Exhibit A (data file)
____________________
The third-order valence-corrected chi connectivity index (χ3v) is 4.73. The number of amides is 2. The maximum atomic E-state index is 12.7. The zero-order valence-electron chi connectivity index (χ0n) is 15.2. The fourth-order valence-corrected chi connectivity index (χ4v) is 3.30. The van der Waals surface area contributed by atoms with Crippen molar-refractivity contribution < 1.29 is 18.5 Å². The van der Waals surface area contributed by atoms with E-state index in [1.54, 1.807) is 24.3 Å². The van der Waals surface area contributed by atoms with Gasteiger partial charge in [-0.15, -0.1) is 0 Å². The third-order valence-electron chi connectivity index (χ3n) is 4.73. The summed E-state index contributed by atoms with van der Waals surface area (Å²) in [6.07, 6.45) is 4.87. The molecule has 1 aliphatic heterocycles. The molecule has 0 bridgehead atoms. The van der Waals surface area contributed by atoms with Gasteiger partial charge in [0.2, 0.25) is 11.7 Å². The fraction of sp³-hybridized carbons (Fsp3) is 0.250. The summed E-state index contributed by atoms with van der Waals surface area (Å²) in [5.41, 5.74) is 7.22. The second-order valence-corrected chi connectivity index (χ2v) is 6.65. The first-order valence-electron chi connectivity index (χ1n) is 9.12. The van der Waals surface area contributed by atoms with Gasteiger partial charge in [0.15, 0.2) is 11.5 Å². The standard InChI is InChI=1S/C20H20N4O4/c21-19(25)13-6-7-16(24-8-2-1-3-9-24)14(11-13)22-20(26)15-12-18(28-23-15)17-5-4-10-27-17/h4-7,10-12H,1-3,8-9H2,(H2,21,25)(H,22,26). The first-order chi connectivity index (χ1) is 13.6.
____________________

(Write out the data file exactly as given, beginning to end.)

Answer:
The third-order valence-corrected chi connectivity index (χ3v) is 4.73. The number of amides is 2. The maximum atomic E-state index is 12.7. The zero-order valence-electron chi connectivity index (χ0n) is 15.2. The fourth-order valence-corrected chi connectivity index (χ4v) is 3.30. The van der Waals surface area contributed by atoms with Crippen molar-refractivity contribution < 1.29 is 18.5 Å². The van der Waals surface area contributed by atoms with E-state index in [1.54, 1.807) is 24.3 Å². The van der Waals surface area contributed by atoms with Gasteiger partial charge in [-0.15, -0.1) is 0 Å². The third-order valence-electron chi connectivity index (χ3n) is 4.73. The summed E-state index contributed by atoms with van der Waals surface area (Å²) in [6.07, 6.45) is 4.87. The molecule has 1 aliphatic heterocycles. The molecule has 0 bridgehead atoms. The van der Waals surface area contributed by atoms with Gasteiger partial charge in [0.2, 0.25) is 11.7 Å². The fraction of sp³-hybridized carbons (Fsp3) is 0.250. The summed E-state index contributed by atoms with van der Waals surface area (Å²) in [5.41, 5.74) is 7.22. The second-order valence-corrected chi connectivity index (χ2v) is 6.65. The first-order valence-electron chi connectivity index (χ1n) is 9.12. The van der Waals surface area contributed by atoms with Gasteiger partial charge in [0.15, 0.2) is 11.5 Å². The standard InChI is InChI=1S/C20H20N4O4/c21-19(25)13-6-7-16(24-8-2-1-3-9-24)14(11-13)22-20(26)15-12-18(28-23-15)17-5-4-10-27-17/h4-7,10-12H,1-3,8-9H2,(H2,21,25)(H,22,26). The first-order chi connectivity index (χ1) is 13.6.